Home

Dozens of upscale bars, restaurants and boutiques line Wudaoying Hutong in Beijing’s Dongcheng neighborhood. Sometimes billed as the capital’s Brooklyn, the narrow alleyway features a nightly mix of hip young locals and foreign expatriates. With its hot pink sign featuring a winged banana logo, Natooke matched the neighborhood’s colorful aesthetic. But its business revolves around a product that, as recently as a few years ago, would have been unthinkable in China: fixed-gear bicycles.

A neatly organized, wood-floored space, Natooke’s walls are mounted with racks of bike parts—everything from frames and wheels to hubs and handlebar grips—in a range of bold colors. Buyers, guided by the expertise of Ines Brunn, the shop’s founder, and her staff of young hipsters, select each element to create a custom-built, fixed-gear bike.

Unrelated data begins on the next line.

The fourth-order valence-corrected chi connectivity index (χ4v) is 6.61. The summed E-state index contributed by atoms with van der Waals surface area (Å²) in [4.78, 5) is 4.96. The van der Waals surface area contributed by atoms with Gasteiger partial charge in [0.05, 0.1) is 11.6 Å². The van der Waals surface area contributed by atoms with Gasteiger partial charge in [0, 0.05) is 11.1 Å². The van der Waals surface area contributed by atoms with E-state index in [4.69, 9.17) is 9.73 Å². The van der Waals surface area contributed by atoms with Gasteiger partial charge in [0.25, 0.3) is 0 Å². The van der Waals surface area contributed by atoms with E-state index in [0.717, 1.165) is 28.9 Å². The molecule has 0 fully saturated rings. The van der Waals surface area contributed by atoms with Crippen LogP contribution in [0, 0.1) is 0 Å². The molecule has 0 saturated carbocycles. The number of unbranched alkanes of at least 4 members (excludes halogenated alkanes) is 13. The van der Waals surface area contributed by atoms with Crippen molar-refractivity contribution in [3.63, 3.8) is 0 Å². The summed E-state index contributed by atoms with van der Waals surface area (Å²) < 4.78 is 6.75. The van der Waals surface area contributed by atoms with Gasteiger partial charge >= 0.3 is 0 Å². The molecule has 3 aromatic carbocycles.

Shops like these are common in the big cities of North America and Europe, but Natooke was the first such business to arrive in China. Today, it’s the epicenter of the youth bike scene in Beijing, and its impact has been felt across the country.

Read the full story

Leave a Reply

Fill in your details below or click an icon to log in:

WordPress.com Logo

You are commenting using your WordPress.com account. Log Out / Change )

Twitter picture

You are commenting using your Twitter account. Log Out / Change )

Facebook photo

You are commenting using your Facebook account. Log Out / Change )

Google+ photo

You are commenting using your Google+ account. Log Out / Change )

Connecting to %s